Murken quickly accepted what was happening to him and also felt comfortable relying on his surgeon, the residents and his nurses. Dr. Kaplan credits Murken’s positive attitude with helping get through the string of surgeries and other treatments. And his patient had one other powerful motivation: Murken is an ardent cyclist. He wanted to be able to get back on his bicycle. He’s not quite there yet, but Dr. Kaplan has every expectation that he will be.

Murken, son Stephen, and daughter Rita, on a camping trip in Delaware, post- hospitalization. He's wearing a compression stocking.

Murken, son Stephen, and daughter Rita, on a camping trip in Delaware, post- hospitalization. He’s wearing a compression stocking. (Photo at the top of the page: Rita, Stephen, Bob and Stephanie Murken.)

“He’s just a super guy,” says. Dr. Kaplan. “His attitude is what got him through this whole thing. All he wanted to do was get better. Anything I told him, he was listening. I just kept telling him I would do everything I could to get him on his bike again.”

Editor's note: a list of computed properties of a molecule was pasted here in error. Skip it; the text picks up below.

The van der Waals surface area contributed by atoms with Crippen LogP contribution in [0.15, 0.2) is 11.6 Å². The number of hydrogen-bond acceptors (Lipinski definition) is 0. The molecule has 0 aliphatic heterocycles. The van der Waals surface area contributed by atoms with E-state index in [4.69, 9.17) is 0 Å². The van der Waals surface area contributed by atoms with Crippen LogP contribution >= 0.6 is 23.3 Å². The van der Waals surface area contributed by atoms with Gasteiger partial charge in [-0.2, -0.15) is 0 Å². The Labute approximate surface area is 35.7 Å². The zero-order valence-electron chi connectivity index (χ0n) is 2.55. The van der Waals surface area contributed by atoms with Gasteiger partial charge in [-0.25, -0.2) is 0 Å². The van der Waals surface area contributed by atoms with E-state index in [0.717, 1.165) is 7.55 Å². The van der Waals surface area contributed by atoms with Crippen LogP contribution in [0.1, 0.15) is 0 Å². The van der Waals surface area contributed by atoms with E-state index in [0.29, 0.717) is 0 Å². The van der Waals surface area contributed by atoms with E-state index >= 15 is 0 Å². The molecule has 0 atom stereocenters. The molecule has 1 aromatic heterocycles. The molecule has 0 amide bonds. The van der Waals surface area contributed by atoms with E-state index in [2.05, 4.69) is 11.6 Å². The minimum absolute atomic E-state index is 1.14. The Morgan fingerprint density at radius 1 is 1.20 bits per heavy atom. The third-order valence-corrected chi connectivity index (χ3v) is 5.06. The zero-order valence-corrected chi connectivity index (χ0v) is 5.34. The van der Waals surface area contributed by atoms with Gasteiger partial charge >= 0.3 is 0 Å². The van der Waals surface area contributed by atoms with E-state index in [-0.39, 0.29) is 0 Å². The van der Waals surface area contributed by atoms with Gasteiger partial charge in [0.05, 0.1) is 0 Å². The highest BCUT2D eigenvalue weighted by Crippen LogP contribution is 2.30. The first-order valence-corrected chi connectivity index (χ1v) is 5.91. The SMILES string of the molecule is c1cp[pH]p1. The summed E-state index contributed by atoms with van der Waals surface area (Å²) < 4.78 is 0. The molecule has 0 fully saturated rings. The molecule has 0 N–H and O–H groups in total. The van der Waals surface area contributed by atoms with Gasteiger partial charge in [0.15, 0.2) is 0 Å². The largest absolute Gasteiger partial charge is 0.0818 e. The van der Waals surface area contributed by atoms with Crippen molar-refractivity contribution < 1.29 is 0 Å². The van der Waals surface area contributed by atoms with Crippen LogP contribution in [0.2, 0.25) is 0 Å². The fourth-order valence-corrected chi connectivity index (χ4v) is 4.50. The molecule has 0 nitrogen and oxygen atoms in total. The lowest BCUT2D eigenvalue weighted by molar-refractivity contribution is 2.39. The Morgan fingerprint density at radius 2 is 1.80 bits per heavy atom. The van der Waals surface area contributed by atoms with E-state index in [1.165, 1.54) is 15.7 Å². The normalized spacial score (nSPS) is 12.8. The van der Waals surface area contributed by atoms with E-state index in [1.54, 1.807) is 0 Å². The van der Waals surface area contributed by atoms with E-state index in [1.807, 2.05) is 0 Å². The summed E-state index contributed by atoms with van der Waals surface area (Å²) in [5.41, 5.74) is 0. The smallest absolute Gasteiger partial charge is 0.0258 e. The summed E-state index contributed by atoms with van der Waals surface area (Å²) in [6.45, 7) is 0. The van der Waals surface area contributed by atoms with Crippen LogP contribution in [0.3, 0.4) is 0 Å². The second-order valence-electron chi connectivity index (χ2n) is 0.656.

Murken is father to an 8-year-old son, Stephen, and a daughter, Rita, 5. He is deeply aware of what he could have lost, and enormously appreciative of what he gained.

“I’m very happy not to be in a wheelchair or in the ground,” Murken says. “It wasn’t until toward the end of my hospitalization that I started to put it all together in my head. I had just escaped with my life. I thought, you need to step back and take an inventory of all the things you might not be having right now. That was one of the things I tried to focus on this past Father’s Day. There might not have been a Father’s Day at all.”